Rental market is linked to employment as well as affordability and ability of renters to become home owners. The rental market especially in London and the South East is also heavily influenced by migrant workers and students, depending on how working rights and students will be impacted will determine long term effects.

Lending

The measures in the budget in April already discourage buy to let purchases, therefore banks currently have more than the usual surplus to lend, this is reflective in the record low rates on the market.

Lenders may tighten criteria especially on rental expectation but overall lending should not be adversely effected in the short run.

Investment

Investment especially in buy to let has slowed since the introduction of measures in the budget, however with lower interest rates expected, as well as the drop in sterling, investing in the UK is now cheaper, together with the low savings rates in banks, property investment is by far the better investment.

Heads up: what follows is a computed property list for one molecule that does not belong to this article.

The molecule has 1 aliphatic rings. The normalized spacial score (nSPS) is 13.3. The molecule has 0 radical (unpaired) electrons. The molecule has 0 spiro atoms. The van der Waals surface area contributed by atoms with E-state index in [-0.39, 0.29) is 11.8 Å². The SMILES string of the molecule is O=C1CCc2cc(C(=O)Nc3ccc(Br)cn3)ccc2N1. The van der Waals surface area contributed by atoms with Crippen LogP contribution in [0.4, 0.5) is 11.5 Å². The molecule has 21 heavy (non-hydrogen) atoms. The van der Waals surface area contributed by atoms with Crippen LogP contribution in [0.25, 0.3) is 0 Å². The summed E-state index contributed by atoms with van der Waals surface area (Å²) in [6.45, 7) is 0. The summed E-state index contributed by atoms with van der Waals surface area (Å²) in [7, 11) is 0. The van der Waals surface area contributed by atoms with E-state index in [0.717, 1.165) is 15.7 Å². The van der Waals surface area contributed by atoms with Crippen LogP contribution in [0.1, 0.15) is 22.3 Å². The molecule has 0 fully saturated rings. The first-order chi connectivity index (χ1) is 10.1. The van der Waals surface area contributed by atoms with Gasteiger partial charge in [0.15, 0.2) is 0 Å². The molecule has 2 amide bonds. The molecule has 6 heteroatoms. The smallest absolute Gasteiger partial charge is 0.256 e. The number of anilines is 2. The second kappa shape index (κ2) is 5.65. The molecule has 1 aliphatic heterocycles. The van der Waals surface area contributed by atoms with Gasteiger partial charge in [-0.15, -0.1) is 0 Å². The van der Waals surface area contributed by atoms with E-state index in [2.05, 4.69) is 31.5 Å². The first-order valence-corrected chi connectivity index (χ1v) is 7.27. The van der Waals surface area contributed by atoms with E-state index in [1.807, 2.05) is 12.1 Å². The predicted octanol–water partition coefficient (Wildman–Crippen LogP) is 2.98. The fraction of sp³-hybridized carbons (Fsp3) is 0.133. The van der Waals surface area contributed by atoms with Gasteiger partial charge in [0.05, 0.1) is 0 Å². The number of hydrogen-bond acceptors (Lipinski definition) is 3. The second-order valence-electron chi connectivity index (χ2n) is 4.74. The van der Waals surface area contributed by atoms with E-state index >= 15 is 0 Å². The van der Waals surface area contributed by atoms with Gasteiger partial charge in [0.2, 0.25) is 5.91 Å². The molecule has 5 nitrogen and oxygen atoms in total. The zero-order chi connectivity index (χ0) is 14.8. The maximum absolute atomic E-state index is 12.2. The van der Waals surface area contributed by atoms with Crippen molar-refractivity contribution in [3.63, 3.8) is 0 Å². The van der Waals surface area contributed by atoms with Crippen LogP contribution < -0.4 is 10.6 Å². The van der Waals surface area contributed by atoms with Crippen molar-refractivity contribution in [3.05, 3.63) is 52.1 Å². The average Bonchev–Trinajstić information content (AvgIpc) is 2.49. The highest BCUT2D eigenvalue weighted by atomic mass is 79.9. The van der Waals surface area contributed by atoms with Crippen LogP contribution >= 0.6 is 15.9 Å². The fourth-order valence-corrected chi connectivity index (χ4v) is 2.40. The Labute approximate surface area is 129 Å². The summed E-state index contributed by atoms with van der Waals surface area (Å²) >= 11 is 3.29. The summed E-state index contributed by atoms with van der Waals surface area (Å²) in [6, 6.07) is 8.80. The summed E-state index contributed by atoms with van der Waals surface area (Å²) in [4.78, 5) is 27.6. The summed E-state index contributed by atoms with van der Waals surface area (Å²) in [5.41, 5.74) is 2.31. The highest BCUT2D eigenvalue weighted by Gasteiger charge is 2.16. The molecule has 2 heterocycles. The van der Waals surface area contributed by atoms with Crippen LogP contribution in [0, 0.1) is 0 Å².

Conclusion

Overall Article 50 will only be exercised after a new leader is elected and then after 24 months will Britain actually leave, therefore uncertainty may remain till then end of 2018, however not much else will change.

The UK Property market will remain resilient and still a strong place to invest.

How the Budget 2016 affects property investors

With the Stamp Duty surcharge coming into effect today, we look back at the key points from the Budget 2016 affecting the UK property market.

  • The planned stamp duty surcharge on purchases of additional property, to include those who buy more than 15 properties. Previously if you owned more than 15 properties you were exempt from the surcharge.
  • An 3% surcharge will be applied to residential stamp duty rates on all purchases of property not intended as the buyer’s main residence, from today, 1st April 2016.
    stampduty
  • The threshold at which people pay 40% tax will rise from £42,385 to £45,000 in April 2017 and personal allowance up to £11,500.
  • 0.5% rise in insurance premium tax.
  • Commercial stamp duty
    0% rate on purchases up to £150,000,
    2% on next £100,000 and
    5% top rate above £250,000.
    New 2% rate for high-value leases with net present value above £5m